The surprising Francis Picabia

Francis Picabia: Our Heads are Round so Our Thoughts Can Change Direction, now at the MoMA through March 19, is one of the most exhilarating, energetic, and fun exhibitions in town.

Surprise awaits in every room of this comprehensive (over 200 works), elegant survey of Francis Picabia (1879-1953), the elusive French artist who is less well-known than other moderns because of his restless, relentless exploration of a wide diversity of styles, platforms and techniques.  “If you want to have clean ideas,” he once wrote, “change them as often as your shirt.”

Impressionism; Pseudo-Classicism; Cubism; Fauvism; Dada; Figuration; Surrealism; Collage; Appropriation; Photo-Realism.  Picabia’s been there, done all that.

He was also a poet, publisher, film performer, set designer, and scenarist. Entr’acte, the exuberantly absurd 1924 cinema classic he wrote and appears in (heavy-set man on the right bouncing in slow motion at the beginning), is showcased within the exhibition.

Among the film’s many multiple camera tricks (slow-mo, double exposures) is a tiny bit of stop-motion animation of a cannon.  Picabia said the film “respects nothing except the right to roar with laughter.”

Most of his art holds a merry Till Eulenspiegel skepticism, a cynicism that questions what is art and it’s purpose, while manipulating high/low expectations.

In his personal life, he even turned the starving artist trope on its head.  Born wealthy, he stayed that way.  Befitting his catch-me-if-you-can, shape-shifting personality, he indulged in a love for luxury motorcars, and interchangeable wives and mistresses.

Picabia’s nose-thumbing started, as does this exhibition, with his early Impressionist landscapes inspired not en plein air, but by postcards!  One painting caught my animator’s eye with its cartoon-ish organic shapes, unnatural colors, and a mysterious anthropomorphism in the shrubbery.

I can’t help having an animator’s sensibility, a condition once described by Pixar’s Andrew Stanton thusly:  “I can’t remember not thinking that my bike was cold in the rain, that fish are lonely in their bowl, that leaves are frightened of heights as they fall.” (The New Yorker, Oct. 17, 2011.)

In addition to perceiving anthropomorphism, the animation sensibility is seeing potential for motion and emotional expression in static art, in its staging and techniques.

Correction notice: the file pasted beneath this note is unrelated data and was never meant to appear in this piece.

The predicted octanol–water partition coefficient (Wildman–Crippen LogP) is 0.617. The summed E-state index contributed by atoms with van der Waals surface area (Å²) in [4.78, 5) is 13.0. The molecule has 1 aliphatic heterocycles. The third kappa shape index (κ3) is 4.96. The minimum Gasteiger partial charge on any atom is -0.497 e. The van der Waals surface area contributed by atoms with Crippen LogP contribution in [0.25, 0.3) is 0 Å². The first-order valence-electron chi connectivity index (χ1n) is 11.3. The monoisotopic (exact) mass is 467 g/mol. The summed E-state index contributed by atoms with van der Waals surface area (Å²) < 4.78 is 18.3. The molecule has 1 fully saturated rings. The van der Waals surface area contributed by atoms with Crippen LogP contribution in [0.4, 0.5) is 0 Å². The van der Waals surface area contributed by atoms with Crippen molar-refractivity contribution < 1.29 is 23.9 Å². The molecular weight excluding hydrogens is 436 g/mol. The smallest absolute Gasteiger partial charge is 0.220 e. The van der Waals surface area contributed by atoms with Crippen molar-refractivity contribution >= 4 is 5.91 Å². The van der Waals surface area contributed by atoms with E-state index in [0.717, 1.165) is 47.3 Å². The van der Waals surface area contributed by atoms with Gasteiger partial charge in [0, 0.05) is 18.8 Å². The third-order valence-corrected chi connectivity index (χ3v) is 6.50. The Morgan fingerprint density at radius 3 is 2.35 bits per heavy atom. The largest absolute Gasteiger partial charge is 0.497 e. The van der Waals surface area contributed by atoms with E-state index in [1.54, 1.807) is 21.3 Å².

For example, in another early period of the highly-changeable Picabia’s work, we leap with him into a cauldron of giant Cubist canvases roiling with serpentine motion, interlocking sensual shapes, and glowing neon colors.

In my imagination, they are an abstract, arse-over-teakettle Laocoön.

They contrast with a later blue-hued, contemplative, obviously representational human in the cubist-informed painting, Figure Triste (Sad Visage).

 

 

 

Basic animation principles –caricature, metamorphosis and exaggeration — are in a series of so-called mechanomorph drawings of invented machines.

Picabia’s close friend, the poet Guillaume Apollinaire (1880-1918), is the subject of one sketch that manages to be funny and poignant.  Apollinaire, a passionate defender of Cubism and Surrealism (terms he originated), is portrayed as a stout container, affectionately labeled “irritable poète.”  A second caption, Tu ne mourras pas tout entier (“You will never completely die.”), reveals this drawing to be an obituary portrait of Picabia’s friend.

Picabia’s lifelong love of music is expressed in a joyful, spare abstraction resembling animated, multi-colored musical staffs, titled Music is Like Painting.  It triggers thoughts and sounds of a Harry Bertoia kinetic sound sculpture. This, in turn, reminds me of Bertoia’s friendship with abstract animation filmmaker Oskar Fischinger, which began in 1944, a few years after Fischinger’s disastrous experience working at the Disney Studio on Fantasia, to which he contributed numerous concept sketches for the Bach Toccata and Fugue section, ideas that were ignored or abandoned.

Picabia’s caricatures include a series of so-called Côte d’Azur Monster paintings savaging his fellow 1920s leisure class party revelers.

 

 

 

 

There is also the intriguing Transparence series, dreamlike layering of diverse images, seeing through and beyond the obvious, revealing an alternate view, like a camera cross-dissolve, double exposure, or (in traditional hand-drawn animation techniques) a cel overlay that allows a new depth to an image.  Here, the angularity and simple lines of Picabia’s overlay image anticipates the spare modernism that would later exemplify UPA’s cartoon aesthetic.

 

Greeting visitors to this large, satisfying exhibition is a giant photo blow-up of the artist, riding a tiny cart in an ornate living room. There is a wild-child look on his happy face, challenging you to hop on and join him.
Do it!
You’ll have the ride of your life.

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2 thoughts on “The surprising Francis Picabia”

  1. Thanks John for this wonderful post. I will share it widely and I hope others will too. It is so easy to miss shows like this when so much is going on in the world! I also love Andrew Stanton’s quote!

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